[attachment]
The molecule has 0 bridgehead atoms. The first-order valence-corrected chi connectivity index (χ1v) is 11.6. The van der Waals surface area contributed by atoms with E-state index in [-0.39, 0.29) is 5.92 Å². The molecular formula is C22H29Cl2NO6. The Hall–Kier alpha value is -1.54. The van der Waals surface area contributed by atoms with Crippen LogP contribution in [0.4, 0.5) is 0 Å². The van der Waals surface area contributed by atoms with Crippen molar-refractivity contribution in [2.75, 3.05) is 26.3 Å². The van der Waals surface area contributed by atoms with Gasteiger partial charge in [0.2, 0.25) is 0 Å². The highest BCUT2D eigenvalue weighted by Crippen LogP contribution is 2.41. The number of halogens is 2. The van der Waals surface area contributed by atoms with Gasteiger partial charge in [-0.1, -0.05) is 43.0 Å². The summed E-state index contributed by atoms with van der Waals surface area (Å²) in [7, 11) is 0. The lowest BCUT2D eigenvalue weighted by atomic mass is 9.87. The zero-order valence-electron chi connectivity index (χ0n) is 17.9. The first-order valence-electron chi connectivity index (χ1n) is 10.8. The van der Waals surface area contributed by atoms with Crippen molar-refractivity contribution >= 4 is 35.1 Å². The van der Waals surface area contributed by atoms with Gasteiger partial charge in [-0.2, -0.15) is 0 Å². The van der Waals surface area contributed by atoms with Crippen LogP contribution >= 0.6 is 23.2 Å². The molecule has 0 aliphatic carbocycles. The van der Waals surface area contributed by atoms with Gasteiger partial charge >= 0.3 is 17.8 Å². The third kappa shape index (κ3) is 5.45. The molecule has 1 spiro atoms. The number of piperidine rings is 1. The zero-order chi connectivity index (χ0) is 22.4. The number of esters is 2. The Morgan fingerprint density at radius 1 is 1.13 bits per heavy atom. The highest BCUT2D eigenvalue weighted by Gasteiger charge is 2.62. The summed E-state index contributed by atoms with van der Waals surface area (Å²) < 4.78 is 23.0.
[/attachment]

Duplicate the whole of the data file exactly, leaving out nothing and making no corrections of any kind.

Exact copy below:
The molecule has 0 bridgehead atoms. The first-order valence-corrected chi connectivity index (χ1v) is 11.6. The van der Waals surface area contributed by atoms with E-state index in [-0.39, 0.29) is 5.92 Å². The molecular formula is C22H29Cl2NO6. The Hall–Kier alpha value is -1.54. The van der Waals surface area contributed by atoms with Crippen LogP contribution in [0.4, 0.5) is 0 Å². The van der Waals surface area contributed by atoms with Crippen molar-refractivity contribution in [2.75, 3.05) is 26.3 Å². The van der Waals surface area contributed by atoms with Gasteiger partial charge in [0.2, 0.25) is 0 Å². The highest BCUT2D eigenvalue weighted by Crippen LogP contribution is 2.41. The number of halogens is 2. The van der Waals surface area contributed by atoms with Gasteiger partial charge in [-0.1, -0.05) is 43.0 Å². The summed E-state index contributed by atoms with van der Waals surface area (Å²) in [7, 11) is 0. The lowest BCUT2D eigenvalue weighted by atomic mass is 9.87. The zero-order valence-electron chi connectivity index (χ0n) is 17.9. The first-order valence-electron chi connectivity index (χ1n) is 10.8. The van der Waals surface area contributed by atoms with Crippen molar-refractivity contribution >= 4 is 35.1 Å². The van der Waals surface area contributed by atoms with Gasteiger partial charge in [-0.2, -0.15) is 0 Å². The van der Waals surface area contributed by atoms with Crippen LogP contribution >= 0.6 is 23.2 Å². The molecule has 0 aliphatic carbocycles. The van der Waals surface area contributed by atoms with Gasteiger partial charge >= 0.3 is 17.8 Å². The third kappa shape index (κ3) is 5.45. The molecule has 1 spiro atoms. The number of piperidine rings is 1. The zero-order chi connectivity index (χ0) is 22.4. The number of esters is 2. The Morgan fingerprint density at radius 1 is 1.13 bits per heavy atom. The highest BCUT2D eigenvalue weighted by Gasteiger charge is 2.62. The summed E-state index contributed by atoms with van der Waals surface area (Å²) < 4.78 is 23.0.